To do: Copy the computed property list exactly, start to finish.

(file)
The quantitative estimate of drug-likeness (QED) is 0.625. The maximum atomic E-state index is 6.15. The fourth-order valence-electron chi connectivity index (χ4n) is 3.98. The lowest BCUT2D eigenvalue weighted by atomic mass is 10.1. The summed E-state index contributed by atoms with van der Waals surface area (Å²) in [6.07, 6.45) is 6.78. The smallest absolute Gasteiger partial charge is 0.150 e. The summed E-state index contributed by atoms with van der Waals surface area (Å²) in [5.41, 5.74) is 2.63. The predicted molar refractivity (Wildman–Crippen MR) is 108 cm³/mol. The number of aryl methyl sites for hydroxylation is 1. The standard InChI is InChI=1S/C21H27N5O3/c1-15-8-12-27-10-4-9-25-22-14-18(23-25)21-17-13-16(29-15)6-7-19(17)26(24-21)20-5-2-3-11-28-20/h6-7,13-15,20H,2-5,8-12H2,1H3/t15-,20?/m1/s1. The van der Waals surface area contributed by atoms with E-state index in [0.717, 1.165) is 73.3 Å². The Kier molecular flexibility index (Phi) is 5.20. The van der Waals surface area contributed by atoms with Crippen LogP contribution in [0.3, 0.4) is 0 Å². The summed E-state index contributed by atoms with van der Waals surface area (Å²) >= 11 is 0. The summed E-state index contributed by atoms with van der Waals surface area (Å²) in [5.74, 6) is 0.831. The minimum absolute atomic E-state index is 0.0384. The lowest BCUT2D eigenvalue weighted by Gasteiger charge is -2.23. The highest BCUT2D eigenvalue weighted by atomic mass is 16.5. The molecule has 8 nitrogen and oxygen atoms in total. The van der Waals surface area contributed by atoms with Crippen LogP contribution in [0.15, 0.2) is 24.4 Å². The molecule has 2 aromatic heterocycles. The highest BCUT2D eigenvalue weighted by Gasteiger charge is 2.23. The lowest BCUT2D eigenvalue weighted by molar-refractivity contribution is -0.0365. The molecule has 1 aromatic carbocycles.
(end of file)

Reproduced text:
The quantitative estimate of drug-likeness (QED) is 0.625. The maximum atomic E-state index is 6.15. The fourth-order valence-electron chi connectivity index (χ4n) is 3.98. The lowest BCUT2D eigenvalue weighted by atomic mass is 10.1. The summed E-state index contributed by atoms with van der Waals surface area (Å²) in [6.07, 6.45) is 6.78. The smallest absolute Gasteiger partial charge is 0.150 e. The summed E-state index contributed by atoms with van der Waals surface area (Å²) in [5.41, 5.74) is 2.63. The predicted molar refractivity (Wildman–Crippen MR) is 108 cm³/mol. The number of aryl methyl sites for hydroxylation is 1. The standard InChI is InChI=1S/C21H27N5O3/c1-15-8-12-27-10-4-9-25-22-14-18(23-25)21-17-13-16(29-15)6-7-19(17)26(24-21)20-5-2-3-11-28-20/h6-7,13-15,20H,2-5,8-12H2,1H3/t15-,20?/m1/s1. The van der Waals surface area contributed by atoms with E-state index in [0.717, 1.165) is 73.3 Å². The Kier molecular flexibility index (Phi) is 5.20. The van der Waals surface area contributed by atoms with Crippen LogP contribution in [0.3, 0.4) is 0 Å². The summed E-state index contributed by atoms with van der Waals surface area (Å²) >= 11 is 0. The summed E-state index contributed by atoms with van der Waals surface area (Å²) in [5.74, 6) is 0.831. The minimum absolute atomic E-state index is 0.0384. The lowest BCUT2D eigenvalue weighted by Gasteiger charge is -2.23. The highest BCUT2D eigenvalue weighted by atomic mass is 16.5. The molecule has 8 nitrogen and oxygen atoms in total. The van der Waals surface area contributed by atoms with Crippen LogP contribution in [0.15, 0.2) is 24.4 Å². The molecule has 2 aromatic heterocycles. The highest BCUT2D eigenvalue weighted by Gasteiger charge is 2.23. The lowest BCUT2D eigenvalue weighted by molar-refractivity contribution is -0.0365. The molecule has 1 aromatic carbocycles.